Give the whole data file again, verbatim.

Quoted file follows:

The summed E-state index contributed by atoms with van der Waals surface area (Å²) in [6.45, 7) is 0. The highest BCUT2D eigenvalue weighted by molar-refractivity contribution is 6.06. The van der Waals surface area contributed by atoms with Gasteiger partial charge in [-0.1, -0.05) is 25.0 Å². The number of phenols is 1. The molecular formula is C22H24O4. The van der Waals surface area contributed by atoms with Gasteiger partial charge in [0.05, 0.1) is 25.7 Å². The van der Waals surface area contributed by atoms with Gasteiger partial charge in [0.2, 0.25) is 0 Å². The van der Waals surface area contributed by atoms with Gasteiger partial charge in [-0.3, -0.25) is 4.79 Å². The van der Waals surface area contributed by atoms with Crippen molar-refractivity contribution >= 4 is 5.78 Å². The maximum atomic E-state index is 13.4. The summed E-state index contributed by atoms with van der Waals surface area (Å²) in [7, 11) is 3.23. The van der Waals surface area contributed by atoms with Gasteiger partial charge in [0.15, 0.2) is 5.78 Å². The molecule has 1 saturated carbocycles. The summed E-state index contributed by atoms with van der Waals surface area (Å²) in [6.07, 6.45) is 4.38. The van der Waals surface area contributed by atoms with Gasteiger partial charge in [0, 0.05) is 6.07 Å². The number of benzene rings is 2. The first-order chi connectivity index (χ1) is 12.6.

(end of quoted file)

The summed E-state index contributed by atoms with van der Waals surface area (Å²) in [6.45, 7) is 0. The highest BCUT2D eigenvalue weighted by molar-refractivity contribution is 6.06. The van der Waals surface area contributed by atoms with Gasteiger partial charge in [-0.1, -0.05) is 25.0 Å². The number of phenols is 1. The molecular formula is C22H24O4. The van der Waals surface area contributed by atoms with Gasteiger partial charge in [0.05, 0.1) is 25.7 Å². The van der Waals surface area contributed by atoms with Gasteiger partial charge in [0.2, 0.25) is 0 Å². The van der Waals surface area contributed by atoms with Gasteiger partial charge in [-0.3, -0.25) is 4.79 Å². The van der Waals surface area contributed by atoms with Crippen molar-refractivity contribution >= 4 is 5.78 Å². The maximum atomic E-state index is 13.4. The summed E-state index contributed by atoms with van der Waals surface area (Å²) in [7, 11) is 3.23. The van der Waals surface area contributed by atoms with Gasteiger partial charge in [0.15, 0.2) is 5.78 Å². The molecule has 1 saturated carbocycles. The summed E-state index contributed by atoms with van der Waals surface area (Å²) in [6.07, 6.45) is 4.38. The van der Waals surface area contributed by atoms with Gasteiger partial charge in [0, 0.05) is 6.07 Å². The number of benzene rings is 2. The first-order chi connectivity index (χ1) is 12.6.